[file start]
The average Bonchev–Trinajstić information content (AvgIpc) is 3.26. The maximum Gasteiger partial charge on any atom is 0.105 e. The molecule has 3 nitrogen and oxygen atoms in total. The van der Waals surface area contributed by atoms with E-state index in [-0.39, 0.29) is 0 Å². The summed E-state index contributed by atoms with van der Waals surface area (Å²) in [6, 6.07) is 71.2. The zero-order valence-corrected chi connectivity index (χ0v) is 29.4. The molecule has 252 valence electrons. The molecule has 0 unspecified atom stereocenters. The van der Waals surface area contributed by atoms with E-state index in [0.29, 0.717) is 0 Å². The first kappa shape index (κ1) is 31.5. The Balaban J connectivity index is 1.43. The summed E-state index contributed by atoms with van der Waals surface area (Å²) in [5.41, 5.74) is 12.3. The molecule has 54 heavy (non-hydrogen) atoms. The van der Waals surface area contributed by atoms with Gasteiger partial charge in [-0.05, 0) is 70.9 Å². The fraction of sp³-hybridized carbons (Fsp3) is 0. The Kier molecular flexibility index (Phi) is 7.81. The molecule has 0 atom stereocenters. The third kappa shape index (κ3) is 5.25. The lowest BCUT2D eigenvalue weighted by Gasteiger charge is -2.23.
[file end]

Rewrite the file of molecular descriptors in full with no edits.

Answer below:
The average Bonchev–Trinajstić information content (AvgIpc) is 3.26. The maximum Gasteiger partial charge on any atom is 0.105 e. The molecule has 3 nitrogen and oxygen atoms in total. The van der Waals surface area contributed by atoms with E-state index in [-0.39, 0.29) is 0 Å². The summed E-state index contributed by atoms with van der Waals surface area (Å²) in [6, 6.07) is 71.2. The zero-order valence-corrected chi connectivity index (χ0v) is 29.4. The molecule has 252 valence electrons. The molecule has 0 unspecified atom stereocenters. The van der Waals surface area contributed by atoms with E-state index in [0.29, 0.717) is 0 Å². The first kappa shape index (κ1) is 31.5. The Balaban J connectivity index is 1.43. The summed E-state index contributed by atoms with van der Waals surface area (Å²) in [5.41, 5.74) is 12.3. The molecule has 54 heavy (non-hydrogen) atoms. The van der Waals surface area contributed by atoms with Gasteiger partial charge in [-0.05, 0) is 70.9 Å². The fraction of sp³-hybridized carbons (Fsp3) is 0. The Kier molecular flexibility index (Phi) is 7.81. The molecule has 0 atom stereocenters. The third kappa shape index (κ3) is 5.25. The lowest BCUT2D eigenvalue weighted by Gasteiger charge is -2.23.